Humanistic thought wars against the image of God in the political realm through coercion. Such states erode or confiscate private wealth so as to take away the power of dominion and governance from individuals and transfer the same to the state. Less personal liberty means more political license for the state. The state places itself as the final defining authority over life and death, and thus seeks to take on god-like transcendent qualities. Such a state redefines ethics, wars against the immutable truth of God’s inscripturated will, and will move to expunge all reference to the God of the Scriptures and the “image bearers” who follow in His name.
This is an evil generation: they seek a sign; and there shall no sign be given it, but the sign of Jonas the prophet. For as Jonas was a sign unto the Ninevites, so shall also the Son of man be to this generation. The queen of the south shall rise up in the judgment with the men of this generation, and condemn them: for she came from the utmost parts of the earth to hear the wisdom of Solomon; and, behold, a greater than Solomon is here. The men of Nineve shall rise up in the judgment with this generation, and shall condemn it: for they repented at the preaching of Jonas; and, behold, a greater than Jonas is here. No man, when he hath lighted a candle, putteth it in a secret place, neither under a bushel, but on a candlestick, that they which come in may see the light (Luke 11:29-33).
The Incarnation of Christ speaks as to how we are to then live. To be an “image bearer” practically means we cannot hide our testimony “under a bushel.” We must know Christ as greater than Jonah. Meaning, we are to know the power of the forgiveness of sins, of victory over death, and the fear of the same. (Jonah is a prophetic symbol of life from death especially as displayed in the finished work of Christ.)
We must know Christ as greater than Solomon. Meaning, we are to know and have confidence in His imperial reign demonstrated on earth as it is in heaven. (Solomon’s kingdom was used here as an example of the pinnacle of earthly power and to show the superiority of Christ’s authority and reign.)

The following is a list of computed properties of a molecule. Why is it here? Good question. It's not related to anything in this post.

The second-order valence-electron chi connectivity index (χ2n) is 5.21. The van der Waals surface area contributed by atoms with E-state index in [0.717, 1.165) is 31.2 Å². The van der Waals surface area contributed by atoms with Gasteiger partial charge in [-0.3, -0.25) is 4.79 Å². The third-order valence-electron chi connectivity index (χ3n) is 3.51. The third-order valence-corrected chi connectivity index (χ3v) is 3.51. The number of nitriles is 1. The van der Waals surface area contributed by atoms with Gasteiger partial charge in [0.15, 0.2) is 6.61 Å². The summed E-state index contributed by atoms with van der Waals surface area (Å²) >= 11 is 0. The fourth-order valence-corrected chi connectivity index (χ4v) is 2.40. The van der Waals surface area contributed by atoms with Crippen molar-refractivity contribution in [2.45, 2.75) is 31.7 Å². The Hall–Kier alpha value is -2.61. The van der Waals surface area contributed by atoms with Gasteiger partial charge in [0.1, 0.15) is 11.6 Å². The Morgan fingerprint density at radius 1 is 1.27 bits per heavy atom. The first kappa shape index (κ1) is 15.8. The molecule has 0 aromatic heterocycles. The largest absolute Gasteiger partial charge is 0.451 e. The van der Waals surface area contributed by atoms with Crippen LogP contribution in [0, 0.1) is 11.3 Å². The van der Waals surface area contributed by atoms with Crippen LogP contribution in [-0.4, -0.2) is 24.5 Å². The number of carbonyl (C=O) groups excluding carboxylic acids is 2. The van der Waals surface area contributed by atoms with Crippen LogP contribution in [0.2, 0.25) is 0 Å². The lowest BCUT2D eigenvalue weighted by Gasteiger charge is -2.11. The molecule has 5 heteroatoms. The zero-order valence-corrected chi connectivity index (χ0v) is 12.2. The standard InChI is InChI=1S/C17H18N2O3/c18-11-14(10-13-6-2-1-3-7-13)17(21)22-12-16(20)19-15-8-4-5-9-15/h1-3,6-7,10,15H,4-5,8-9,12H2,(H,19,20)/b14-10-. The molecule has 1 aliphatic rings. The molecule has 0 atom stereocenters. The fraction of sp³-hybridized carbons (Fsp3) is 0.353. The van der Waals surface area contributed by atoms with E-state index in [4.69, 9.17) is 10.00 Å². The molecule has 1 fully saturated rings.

We must resist those who would seek to destroy the image of God upon man in whatever sphere they may be found. We must not heed the siren song of Humanism. But we dare not retreat into the cultural ghettos of anti-intellectual, anti-cultural, semi-agrarian, naively nativistic forms of Protestant monasteries. We must embrace the “proto-evangelium” delineated in Genesis 3:15, subsequently ratified and ennobled in Christ’s finished work (Rom. 5:17), and applied to His glorious church (Eph. 1:22-23). Anything less denies the Incarnation in time and history, and allows the way of Cain and the spirit of Herod to ply its wicked trade in the earth.
Rev. Jeffrey A. Ziegler, the president of the National Reform Association, is also founder and president of Christian Endeavors and Reformation Bible Institute, and co-founder and moderator of The Association of Free Reformed Churches. He has lectured in over 600 churches and ministerial conferences in North America, Great Britain, and Germany. Jeff is also president of The Continental Group, a think tank for political activism. His articles have appeared in the Chalcedon Report, and The Christian Statesman. He can be reached at 35155 Beachpark Drive, Eastlake, Ohio 44095. E-mail: firstname.lastname@example.org.
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High Quality Paperback — 200 pages
A Reasonable Response to Christian Postmodernism
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These any many other questions are answered in this documentary.
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Ten parts, over two hours of instruction!
Running Time: 130 minutes